Posted Friday, March 14, 2014
Heidi Weber is the gifted intervention specialist at Loveland Elementary School (LES) teaching reading. She recently put together a “Passion Project" for her student to explore independent study… and we couldn’t wait to talk with her about it!
Loveland City School District (LCSD): What do the Passion Projects encompass?
Heidi Weber (HW): Our passion projects were intentionally very open ended. The goal was to have students select a topic that was an area of interest to them. While I gave them a brief overview on research, note-taking, Internet searching and safety tips, and source citation and bibliography basics, the format was extremely flexible and students were encouraged to share what they learned in the way that interested them. By keeping the format flexible the students were able to be extremely creative and exceed expectations.
LCSD: Why did you make this decision to use this method?
HW: Since I have 62 students and only get to meet with them for one hour each day, we didn't share our projects with traditional presentations. Students were given many options on how they wanted their project to be displayed in a virtual museum. If they created a poster they could choose to present it while we recorded video, share information through an audio recording, or simply included a photo. They were able to add anything additional to the project that they wished as well. The advantage to a virtual display was that students could share their project with family near and far, and students could view projects from those they do not see in class.
LCSD: How long have students been working on this?
HW: I first introduced the projects to students right after Thanksgiving and they began selecting topics and gathering initial information before winter break. Unfortunately, the many snow days slowed down the progress, however, students began turning in projects by the end of January. It took a great deal of time to collect them all, have students select how they wanted them to be shared, and get them uploaded to the site.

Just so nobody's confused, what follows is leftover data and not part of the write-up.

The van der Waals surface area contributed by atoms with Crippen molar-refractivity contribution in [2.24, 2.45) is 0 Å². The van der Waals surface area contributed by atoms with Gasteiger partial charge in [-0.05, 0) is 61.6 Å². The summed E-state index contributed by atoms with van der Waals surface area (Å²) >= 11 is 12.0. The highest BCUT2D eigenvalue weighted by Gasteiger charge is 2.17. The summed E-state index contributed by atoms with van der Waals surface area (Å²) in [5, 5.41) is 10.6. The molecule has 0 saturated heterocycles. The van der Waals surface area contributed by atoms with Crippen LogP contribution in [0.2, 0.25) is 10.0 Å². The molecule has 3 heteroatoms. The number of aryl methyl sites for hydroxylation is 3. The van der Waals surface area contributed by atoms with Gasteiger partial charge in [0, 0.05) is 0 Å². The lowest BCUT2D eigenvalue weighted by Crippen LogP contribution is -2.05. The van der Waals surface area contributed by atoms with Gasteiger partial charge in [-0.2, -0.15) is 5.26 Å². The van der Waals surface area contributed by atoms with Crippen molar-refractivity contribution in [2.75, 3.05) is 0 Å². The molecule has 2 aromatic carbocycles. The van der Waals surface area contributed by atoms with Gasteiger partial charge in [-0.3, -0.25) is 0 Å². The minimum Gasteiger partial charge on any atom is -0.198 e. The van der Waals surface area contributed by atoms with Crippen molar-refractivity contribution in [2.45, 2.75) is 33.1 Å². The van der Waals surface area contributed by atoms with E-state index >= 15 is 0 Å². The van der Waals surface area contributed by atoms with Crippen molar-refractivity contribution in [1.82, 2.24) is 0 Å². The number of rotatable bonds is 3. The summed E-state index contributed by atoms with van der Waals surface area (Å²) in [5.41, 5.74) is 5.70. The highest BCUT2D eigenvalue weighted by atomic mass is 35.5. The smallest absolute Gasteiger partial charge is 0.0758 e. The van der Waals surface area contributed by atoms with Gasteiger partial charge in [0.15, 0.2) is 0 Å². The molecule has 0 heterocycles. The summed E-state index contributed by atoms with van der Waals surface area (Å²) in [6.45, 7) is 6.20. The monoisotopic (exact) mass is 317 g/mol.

LCSD: What do you see as the takeaway for students?
HW: When I introduced the projects to the children I reinforced my goal to instill a love of lifelong learning. I believe we as adults have interests that we pursue and research all the time. One example I used with the children was how a family will do research about a vacation destination. They will look into places to travel, where to stay, how to get there, attractions in the area, and much more. This is what I consider informal research but very practical research. I also used the example of when I'm reading something in the news and it generates an interest in something that I feel compelled to learn more about. That's what I wanted for my children: to enjoy the process of doing research in a meaningful way. To get a spark of interest that drives them to learn more. In terms of the presentation and the sharing of the learning, I wanted my students to express themselves in their areas of strength. (My fourth graders started a book study on “multiple intelligences” so they have become familiar with their unique talents and gifts.) Therefore the best part was the process of sharing… creating the final product!
LCSD: What have you learned as a teacher?
HW: Seeing the excitement in my students as they explored a topic they were interested in was priceless! I learned that flexibility encourages creativity and “out of the box” thinking! But most of all I learned how the power of “passion” ignites the power of learning!